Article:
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Tim Burton’s Jurassic Park Would Have Been Very Different From the One We Got


Tim Burton's Jurassic Park Would Have Been Very Different From the One We Got


Summary

  • Universal outbid Warner Bros for Jurassic Park, shaping the film’s visionary success and impact on CGI evolution.
  • Tim Burton directing Jurassic Park might’ve meant more menacing, practical effects, capturing darker book elements not seen in Spielberg’s adaptation.
  • Burton’s distinct style and aversion to CGI would’ve made his ersion a unique, darkly gothic take.



In 1993, a film took over the box office in a way that nothing else had before. It was the Stephen Spielberg film Jurassic Park. The movie was an astounding success, with the director being hailed once again as a visionary, able to bring new technology to unbelievable art. However, the world could have spun in a completely different direction.


When the rights to the original book were being sold, there was a bidding war. One studio won and one studio lost. One of the losing studios was Warner Bros. Had they won, Tim Burton would have directed. But what would Burton’s sensibilities change about how we look back at Jurassic Park?


How Jurassic Park Ended Up With Universal

1993 saw the release of Jurassic Park, directed by Stephen Spielberg. The film was applauded not just for its adaptation of a wildly successful book, but for its uncanny visuals and realistic CGI dinosaurs. It was a first for film and ushered in a new era of film graphics led by the team at Industrial Light and Magic (ILM), the geniuses behind the original Star Wars and other special effects-laden films.


However, when the original book was being published there was an enormous bidding war. Film studios knew that it would be a massive hit and wanted to get their hands on the story before anyone else. When it finally came down to the final bidders, there were only two left: Universal and Warner Bros. The winner was Universal who, along with Amblin Entertainment, paid writer Michael Crichton $1.5 million and a percentage of the film’s gross earnings. This was with Spielberg’s backing and the promise that Crichton would write the first draft of the screenplay. It was a great deal for the writer, a wonderful deal for Universal, and it gave ILM an entirely new business model.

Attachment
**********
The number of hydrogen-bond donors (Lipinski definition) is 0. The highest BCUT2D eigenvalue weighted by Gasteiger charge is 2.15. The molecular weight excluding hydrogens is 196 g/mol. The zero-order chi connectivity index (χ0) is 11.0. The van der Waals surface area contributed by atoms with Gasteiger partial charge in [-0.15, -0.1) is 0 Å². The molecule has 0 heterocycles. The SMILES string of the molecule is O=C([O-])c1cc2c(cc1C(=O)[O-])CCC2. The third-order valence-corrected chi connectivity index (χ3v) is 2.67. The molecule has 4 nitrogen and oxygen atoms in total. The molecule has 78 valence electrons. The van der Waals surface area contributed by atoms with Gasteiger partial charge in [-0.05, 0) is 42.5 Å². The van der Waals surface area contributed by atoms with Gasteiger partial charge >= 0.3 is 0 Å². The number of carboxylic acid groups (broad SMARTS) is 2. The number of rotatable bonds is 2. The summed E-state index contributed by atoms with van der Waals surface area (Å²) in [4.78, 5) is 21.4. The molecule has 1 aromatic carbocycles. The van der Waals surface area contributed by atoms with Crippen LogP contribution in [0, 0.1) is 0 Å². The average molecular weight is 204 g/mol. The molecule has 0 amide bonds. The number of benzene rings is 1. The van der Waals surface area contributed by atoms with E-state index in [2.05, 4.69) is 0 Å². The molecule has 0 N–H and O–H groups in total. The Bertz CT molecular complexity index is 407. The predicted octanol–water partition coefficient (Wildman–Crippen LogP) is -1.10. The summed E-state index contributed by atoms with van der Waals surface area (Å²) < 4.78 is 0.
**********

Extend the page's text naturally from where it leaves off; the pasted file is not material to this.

The film would go on to become the first film to make over $500 million in its opening weekend. It has spawned several sequels and become a franchise that continually promises astounding visuals and old-fashioned screams. But it could have been much different.


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What Jurassic Park Could’ve Been With Tim Burton

Now it’s time for some alternate reality. Consider what would have happened if Warner Bros. had won the rights to Jurassic Park. First, they would likely not have had the same connections to ILM’s vast knowledge base. Second, they would never have had Stephen Spielberg. In fact, we know exactly who would have been in the director’s chair because they’ve told us: Tim Burton. That’s right, the king of emo kids everywhere, the Christmas creature creator, and the say-it-three-times director would have been given the reins to one of the most promising book-to-film projects of the 1990s. Worlds turn on such decisions.